# Remove blank line from beginning of file that breaks ATOMFILE
tail -n +2 ${ATOMFILE} > ${ATOMFILE}1
# Remove GoDaddy code injection from end of file that break ATOMFILE
head -n -2 ${ATOMFILE}1 > ${ATOMFILE}2
# Delete temp file
rm ${ATOMFILE}1
# Update feed url to use new feed.xml address
sed 's/\/feed\/atom\/" \/>/\/rss\/atom.xml" \/>/' ${ATOMFILE}2 >${ATOMFILE}
# Delete temp file
rm ${ATOMFILE}2


# Remove existing COMMENTSFILE if it exists
if [ -f ${COMMENTSFILE} ];
then
   rm ${COMMENTSFILE}
fi
# Download broken COMMENTSFILE
wget -q ${BLOGADDRESS}/comments/feed/ -O ${COMMENTSFILE}
## Remove blank line from beginning of file that breaks COMMENTSFILE
tail -n +2 ${COMMENTSFILE} > ${COMMENTSFILE}1
# Remove GoDaddy code injection from end of file that break COMMENTSFILE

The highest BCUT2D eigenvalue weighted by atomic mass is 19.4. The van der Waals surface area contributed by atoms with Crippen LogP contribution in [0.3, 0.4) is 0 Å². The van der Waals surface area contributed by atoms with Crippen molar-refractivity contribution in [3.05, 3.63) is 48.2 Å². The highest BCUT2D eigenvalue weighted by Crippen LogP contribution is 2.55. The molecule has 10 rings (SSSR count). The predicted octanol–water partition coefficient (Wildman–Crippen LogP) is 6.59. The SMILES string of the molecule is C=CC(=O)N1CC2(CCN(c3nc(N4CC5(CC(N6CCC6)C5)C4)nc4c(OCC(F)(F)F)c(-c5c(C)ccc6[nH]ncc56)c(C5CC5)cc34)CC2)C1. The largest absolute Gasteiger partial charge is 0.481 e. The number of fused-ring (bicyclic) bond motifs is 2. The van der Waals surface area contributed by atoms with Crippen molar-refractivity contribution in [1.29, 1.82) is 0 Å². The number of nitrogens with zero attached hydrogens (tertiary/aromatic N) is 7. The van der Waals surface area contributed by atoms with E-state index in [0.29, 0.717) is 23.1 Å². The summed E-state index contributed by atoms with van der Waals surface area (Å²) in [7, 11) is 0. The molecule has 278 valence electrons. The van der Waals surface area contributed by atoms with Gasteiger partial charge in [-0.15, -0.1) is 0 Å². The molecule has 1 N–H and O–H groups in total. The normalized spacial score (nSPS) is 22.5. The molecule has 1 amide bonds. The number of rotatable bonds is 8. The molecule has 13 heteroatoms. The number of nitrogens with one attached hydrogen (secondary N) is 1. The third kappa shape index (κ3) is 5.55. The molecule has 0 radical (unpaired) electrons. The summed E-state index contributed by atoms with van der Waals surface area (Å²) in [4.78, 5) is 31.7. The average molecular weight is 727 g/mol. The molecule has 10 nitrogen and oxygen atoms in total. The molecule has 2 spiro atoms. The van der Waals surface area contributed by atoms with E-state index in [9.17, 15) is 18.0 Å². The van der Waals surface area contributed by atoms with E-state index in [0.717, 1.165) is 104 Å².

head -n -2 ${COMMENTSFILE}1 > ${COMMENTSFILE}2
# Delete temp file
rm ${COMMENTSFILE}1
# Update feed url to use new comments.xml address
sed 's/\/comments\/feed\/\" rel=\"self\" type=\"application\/rss+xml\" \/>/\/rss\/comments.xml\" rel=\"self\" type=\"application\/rss+xml\" \/>/' ${COMMENTSFILE}2 >${COMMENTSFILE}
# Delete temp file
rm ${COMMENTSFILE}2

In your webspace, create a directory called ‘scripts’ and a directory called ‘rss’. Once you’ve created ‘rssfeed.sh’, upload it to the ‘scripts’ directory. Make the file executable – you can do this with your FTP client by setting the permissions to 755, or you can do this in the file manager that GoDaddy provides.

3. Set up a cron job to update RSS twice an hour
Log into your GoDaddy hosting control panel:
http://www.godaddy.com
Click Hosting > My Hosting Accounts > Manage Accounts

Click Content > Cron Manager > Create Cron Job

Cron Job Title: Update Feed
Command: Browse to the /scripts/rssfeed.sh file that you created
Frequency: Hourly
Minute: x:00
Click Custom.
Checkmark “Run twice an hour”
Click Save.

Note – my cron job didn’t start working as scheduled right away, it took some time for the job to go into effect and start processing for me.